Sunday, March 18, 2007

This Week's News: Youth in Transition


Group to Offer AP Exam Extra Credit: $250
The Washington Post – March 9, 2007
The Advanced Placement program has long offered college credit to high school students who show mastery of a subject. Now, a group of educators and business executives plan to dangle another incentive in front of AP students and teachers in selected schools across the country: $250 for each passing score on science, English and math tests. The group behind the offer says it aims to raise AP achievement in certain public schools where an incentive might make a difference.

Study calls for more targeted school funding
San Francisco Chronicle – March 14, 2007
A soon-to-be released study of California’s public education systems says the state will have to stop pouring money blindly into schools – and spend far more money specifically on kids with the highest needs – if it wants every student to succeed. The voluminous treatise—232 separate studies by academics and educators—highlights failings in the current system and offers ideas for improvement, concluding that dumping money on schools won’t cure what ails the 6.3 million student system.

AP Enterprise: Many states don’t track pre-K students
Kansas City Star – March 10, 2007
Fourteen years ago, Georgia launched a publicly funded pre-kindergarten program that later became the first in the nation to offer free classes to all 4-year-olds. Educators promised better prepared students and eventually lower crime rates when students got older. But don’t ask state officials for data on how many of those students graduated from high school and went on to college this past fall. They didn’t keep track.

Juvenile Justice

Critics call juvenile overhaul a gamble
The Charlotte Observer – March 17, 2007
North Carolina is betting at least $80 million on a transformation of its juvenile justice system that even its advocates aren’t sure will work. The NC Department of Juvenile Justice and Delinquency Prevention is reinventing the way it treats its toughest offenders. The new approach stresses education and encouragement, not punishment.

Audit ordered on 17-year-olds in justice system
Oshkosh Northwestern – March 17, 2007
People have strong opinions on whether 17-year-olds who commit crimes should be prosecuted in adult court or in the juvenile system. Now, a state group will conduct a study to determine which option is most effective at reducing the chances a teen will not commit anymore crimes. The Joint Legislative Audit Committee unanimously directed the Legislative Audit Bureau to study what happens when a 17-year-old offender is handled by the juvenile system and what happens if that teen is prosecuted in adult court.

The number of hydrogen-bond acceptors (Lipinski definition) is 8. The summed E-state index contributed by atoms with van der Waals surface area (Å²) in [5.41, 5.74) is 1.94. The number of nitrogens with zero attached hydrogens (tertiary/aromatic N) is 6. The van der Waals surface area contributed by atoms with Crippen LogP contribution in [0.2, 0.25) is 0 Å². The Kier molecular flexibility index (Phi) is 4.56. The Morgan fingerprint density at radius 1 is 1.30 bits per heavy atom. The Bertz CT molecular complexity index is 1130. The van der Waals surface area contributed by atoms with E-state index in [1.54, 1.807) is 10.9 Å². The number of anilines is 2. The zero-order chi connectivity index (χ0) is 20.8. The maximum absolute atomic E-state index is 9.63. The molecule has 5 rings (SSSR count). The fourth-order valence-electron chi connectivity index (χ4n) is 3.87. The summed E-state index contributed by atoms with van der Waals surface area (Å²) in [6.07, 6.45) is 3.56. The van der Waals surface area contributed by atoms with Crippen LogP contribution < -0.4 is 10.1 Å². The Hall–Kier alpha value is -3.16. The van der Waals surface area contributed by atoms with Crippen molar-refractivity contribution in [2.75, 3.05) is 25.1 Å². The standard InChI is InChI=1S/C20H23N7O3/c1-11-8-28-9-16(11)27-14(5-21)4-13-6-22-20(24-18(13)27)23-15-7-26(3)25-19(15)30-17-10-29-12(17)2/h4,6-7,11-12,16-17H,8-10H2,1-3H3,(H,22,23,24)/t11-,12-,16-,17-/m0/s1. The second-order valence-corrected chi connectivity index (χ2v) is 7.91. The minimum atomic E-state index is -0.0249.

New hope for youth crime prevention
Monterey County Herald – March 15, 2007
Monterey County’s youth crime prevention programs are working, according to a report that will be sent to state officials this month. The report, which tracked young offenders after they took part in county invention programs, show that taking part in the programs keeps more young people from re-offending compared with children who have been arrested but do not enroll in such programs.

Foster Care

A dilemma: medications for foster kids
The Boston Globe – March 13, 2007
Coast to coast, states are wrestling with how best to treat the legions of emotionally troubled foster children in their care. Critics contend that powerful psychiatric drugs are overused and say poor record-keeping masks the scope of the problem. Nationwide, there are more than 500,000 children in foster care at any one time, and more than half have mental illness or serious behavioral problems, according to the Child Welfare League of America.

Local Fostered and Adopted Youth Empowered In Retreat
WEAU-TV 13 – March 17, 2007
A Minnesota based youth advocacy team helped lead a day-long retreat in Eau Claire designed to empower local fostered and adopted youth to speak out and make their voices heard. The retreat offered young people who’ve been adopted or are in foster care the chance to connect with others facing a similar experience, sharing stories of the challenges they’ve faced, while learning how to use those stories to make a difference.

Foster grandparents give “unparalleled love”
The Voice - March 14, 2007
They are described as having “unparalleled love and devotion” by the organization that sponsors them. They are the 72 foster grandparents at various locations in St. Clair County including schools, day care centers, head start programs, a teen-parenting program, and a juvenile detention center. The Council on Aging Inc., serving St. Clair County, in cooperation with the Michigan Foster Grandparent Program, has been training and sending out seniors to influence youth for the past 30 years.

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